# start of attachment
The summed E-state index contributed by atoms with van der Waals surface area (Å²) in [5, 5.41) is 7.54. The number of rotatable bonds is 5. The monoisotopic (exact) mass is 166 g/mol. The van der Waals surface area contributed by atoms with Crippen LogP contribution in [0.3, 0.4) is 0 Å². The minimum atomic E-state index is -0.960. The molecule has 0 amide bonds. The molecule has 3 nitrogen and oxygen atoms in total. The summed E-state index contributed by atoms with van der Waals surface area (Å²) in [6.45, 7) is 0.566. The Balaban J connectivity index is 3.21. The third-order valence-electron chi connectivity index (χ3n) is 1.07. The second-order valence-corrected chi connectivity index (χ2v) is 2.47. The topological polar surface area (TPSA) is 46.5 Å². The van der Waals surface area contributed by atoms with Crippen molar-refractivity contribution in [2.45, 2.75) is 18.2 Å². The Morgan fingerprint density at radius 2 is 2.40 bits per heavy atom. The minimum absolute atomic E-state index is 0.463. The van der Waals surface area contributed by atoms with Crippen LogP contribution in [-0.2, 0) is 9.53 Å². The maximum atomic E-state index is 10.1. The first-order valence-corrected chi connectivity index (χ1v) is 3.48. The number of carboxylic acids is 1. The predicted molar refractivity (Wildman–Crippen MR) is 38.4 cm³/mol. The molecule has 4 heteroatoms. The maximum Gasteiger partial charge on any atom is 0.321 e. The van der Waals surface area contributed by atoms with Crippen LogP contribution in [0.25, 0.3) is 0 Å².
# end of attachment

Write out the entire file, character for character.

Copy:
The summed E-state index contributed by atoms with van der Waals surface area (Å²) in [5, 5.41) is 7.54. The number of rotatable bonds is 5. The monoisotopic (exact) mass is 166 g/mol. The van der Waals surface area contributed by atoms with Crippen LogP contribution in [0.3, 0.4) is 0 Å². The minimum atomic E-state index is -0.960. The molecule has 0 amide bonds. The molecule has 3 nitrogen and oxygen atoms in total. The summed E-state index contributed by atoms with van der Waals surface area (Å²) in [6.45, 7) is 0.566. The Balaban J connectivity index is 3.21. The third-order valence-electron chi connectivity index (χ3n) is 1.07. The second-order valence-corrected chi connectivity index (χ2v) is 2.47. The topological polar surface area (TPSA) is 46.5 Å². The van der Waals surface area contributed by atoms with Crippen molar-refractivity contribution in [2.45, 2.75) is 18.2 Å². The Morgan fingerprint density at radius 2 is 2.40 bits per heavy atom. The minimum absolute atomic E-state index is 0.463. The van der Waals surface area contributed by atoms with Crippen LogP contribution in [-0.2, 0) is 9.53 Å². The maximum atomic E-state index is 10.1. The first-order valence-corrected chi connectivity index (χ1v) is 3.48. The number of carboxylic acids is 1. The predicted molar refractivity (Wildman–Crippen MR) is 38.4 cm³/mol. The molecule has 4 heteroatoms. The maximum Gasteiger partial charge on any atom is 0.321 e. The van der Waals surface area contributed by atoms with Crippen LogP contribution in [0.25, 0.3) is 0 Å².